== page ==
Criminal charges, whether civilian or military, are serious matters. In the military, criminal charges may stem from a wide number of alleged acts that would not ordinarily support a criminal charge for civilians. If you are facing a military criminal charge or believe you may soon be facing one, you can take some basic steps to protect your legal rights, including:

  1. Staying Silent – Like civilian Miranda warnings, military Article 31 rights give you the right to stay silent and the right to counsel. Whenever you are given an Article 31 warning, you should assert these rights. You can request legal counsel, but do not speak to your commanding officer or anyone else until you have an experienced military criminal defense attorney available to assist you. Read the rest »

Posted in: Military Defense

Why Choose a Civilian Defense Attorney?

By Joseph Low on June 26, 2014 - Comments off

Military Court LA If you’re facing a court-martial or criminal charges in the military, you may have a Judge Advocate appointed, or “detailed,” for you.  But you may also consider hiring a private civilian defense lawyer.  Although the costs of hiring your own military defense attorney may seem high, the benefits often outweigh the costs.  Here’s how:

Civilian defense lawyers have time to devote to your case. The key to success in military defense cases is time.  Having the time to investigate, plan, and prepare is crucial in building a vigorous defense that strives toward the best possible outcome.  While your detailed Judge Advocate’s services are free, he or she may have dozens or even hundreds of other cases that need attention.  As a military officer, your government attorney may also be responsible for training, completing performance reports, or fulfilling other duties – tasks your civilian attorney won’t have on his or her plate. Read the rest »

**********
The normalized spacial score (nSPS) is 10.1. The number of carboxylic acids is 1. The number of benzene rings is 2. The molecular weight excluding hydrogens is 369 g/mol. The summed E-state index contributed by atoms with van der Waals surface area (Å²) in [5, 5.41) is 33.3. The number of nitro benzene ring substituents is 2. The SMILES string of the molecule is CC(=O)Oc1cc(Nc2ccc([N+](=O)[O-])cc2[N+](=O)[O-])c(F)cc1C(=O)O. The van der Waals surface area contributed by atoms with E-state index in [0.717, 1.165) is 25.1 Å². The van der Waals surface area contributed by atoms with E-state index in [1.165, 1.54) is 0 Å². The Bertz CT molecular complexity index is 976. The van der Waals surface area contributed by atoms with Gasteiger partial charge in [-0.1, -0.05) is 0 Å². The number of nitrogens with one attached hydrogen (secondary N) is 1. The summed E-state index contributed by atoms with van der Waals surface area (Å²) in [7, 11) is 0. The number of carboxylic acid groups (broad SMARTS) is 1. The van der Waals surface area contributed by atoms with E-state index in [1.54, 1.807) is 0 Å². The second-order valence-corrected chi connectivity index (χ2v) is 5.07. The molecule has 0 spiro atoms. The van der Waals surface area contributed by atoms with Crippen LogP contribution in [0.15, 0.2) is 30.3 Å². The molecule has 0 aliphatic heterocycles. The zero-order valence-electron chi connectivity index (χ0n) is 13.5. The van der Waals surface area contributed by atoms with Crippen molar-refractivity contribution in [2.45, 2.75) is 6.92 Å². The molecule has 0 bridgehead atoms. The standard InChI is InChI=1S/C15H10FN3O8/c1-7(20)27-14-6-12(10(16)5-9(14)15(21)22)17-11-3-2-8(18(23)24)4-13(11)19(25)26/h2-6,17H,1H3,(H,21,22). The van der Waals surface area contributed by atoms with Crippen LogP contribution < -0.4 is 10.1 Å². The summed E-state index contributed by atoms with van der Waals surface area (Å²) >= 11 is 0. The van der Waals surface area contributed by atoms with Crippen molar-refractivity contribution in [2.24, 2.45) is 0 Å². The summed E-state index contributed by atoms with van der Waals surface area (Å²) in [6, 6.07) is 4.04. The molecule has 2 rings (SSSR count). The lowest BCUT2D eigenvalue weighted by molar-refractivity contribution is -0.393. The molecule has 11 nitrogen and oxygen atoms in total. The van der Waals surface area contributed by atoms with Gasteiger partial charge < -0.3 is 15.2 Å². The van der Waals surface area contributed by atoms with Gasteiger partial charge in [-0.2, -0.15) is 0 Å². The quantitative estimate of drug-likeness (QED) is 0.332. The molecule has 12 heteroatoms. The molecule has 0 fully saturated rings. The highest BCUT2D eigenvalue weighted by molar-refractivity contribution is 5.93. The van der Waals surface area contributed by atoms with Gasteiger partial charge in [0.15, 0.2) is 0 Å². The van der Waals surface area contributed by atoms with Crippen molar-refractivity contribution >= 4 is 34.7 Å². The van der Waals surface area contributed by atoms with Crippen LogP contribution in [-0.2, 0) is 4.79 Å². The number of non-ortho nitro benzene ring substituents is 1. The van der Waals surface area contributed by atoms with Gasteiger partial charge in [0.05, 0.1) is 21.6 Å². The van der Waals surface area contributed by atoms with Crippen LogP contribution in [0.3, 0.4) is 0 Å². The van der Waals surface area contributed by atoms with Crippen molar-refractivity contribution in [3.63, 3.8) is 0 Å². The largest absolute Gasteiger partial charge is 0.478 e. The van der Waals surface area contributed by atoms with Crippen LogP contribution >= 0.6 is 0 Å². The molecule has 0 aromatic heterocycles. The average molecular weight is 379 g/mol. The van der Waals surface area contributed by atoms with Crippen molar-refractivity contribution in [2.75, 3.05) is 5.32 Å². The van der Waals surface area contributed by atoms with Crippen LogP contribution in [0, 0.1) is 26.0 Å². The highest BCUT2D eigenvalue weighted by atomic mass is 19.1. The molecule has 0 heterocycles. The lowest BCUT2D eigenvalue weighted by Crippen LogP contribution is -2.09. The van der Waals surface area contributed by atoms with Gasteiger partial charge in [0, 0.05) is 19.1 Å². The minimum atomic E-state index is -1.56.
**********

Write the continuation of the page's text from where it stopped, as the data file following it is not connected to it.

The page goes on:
Posted in: Military Defense

Four Ways to Prepare for Your First Meeting with Your California Military Defense Lawyer

By Joseph Low on May 19, 2014 - Comments off

California Military Defense AttorneyIf you’re facing a military criminal charge, you may feel confused, frustrated, or angry.  Your experienced Long Beach, California military defense attorney can help you navigate the charges and seek the best possible outcome in your case while also protecting your legal rights.

To contribute fully to your own defense, it is best to prepare for your first meeting with your attorney.  Here are four tips:

  • Be ready to answer questions.  To represent you well, your lawyer will need background information.  He or she will probably ask you many questions, including questions about your living situation, work, and character.  Your attorney will also ask about the events that led to the charges you face.  You can prepare for these questions by writing down all the details you remember surrounding your case and bringing these notes to your meeting. Read the rest »

Posted in: Military Defense

What is a “Failure to Repair” in the Military?

By Joseph Low on April 14, 2014 - Comments off

California Military Defense“Failure to repair.” To a civilian, it sounds like a mistake in an auto shop. But to members of the armed forces, a failure to repair – also known as a “failure to go to appointed place of duty” – is just one of the many forms that an absence without leave (AWOL) may take. A conviction of failure to repair can carry significant penalties.

According to article 86(1) of the Uniform Code of Military Justice (UCMJ), a failure to repair includes the following elements: Read the rest »

Posted in: Military Defense

How Do You Choose the Right Desertion or AWOL Defense Lawyer?

By Joseph Low on February 10, 2014 - Comments off

California Military Defense“AWOL,” or “absent without leave,” is a military term that has found its way into the everyday civilian vocabulary. For most civilians, “going AWOL” has no consequences; their friends might find it “weird,” but there is no actual penalty. This is not true for servicemembers. Military courts consider AWOL and desertion to be crimes and pursue them accordingly.

Desertion and AWOL are serious charges for any military member to face. Because the military courts take these charges seriously and prosecute them vigorously, it is crucial for any military member facing such a charge to have an experienced and aggressive military criminal defense attorney on their side. Read the rest »

Posted in: Military Defense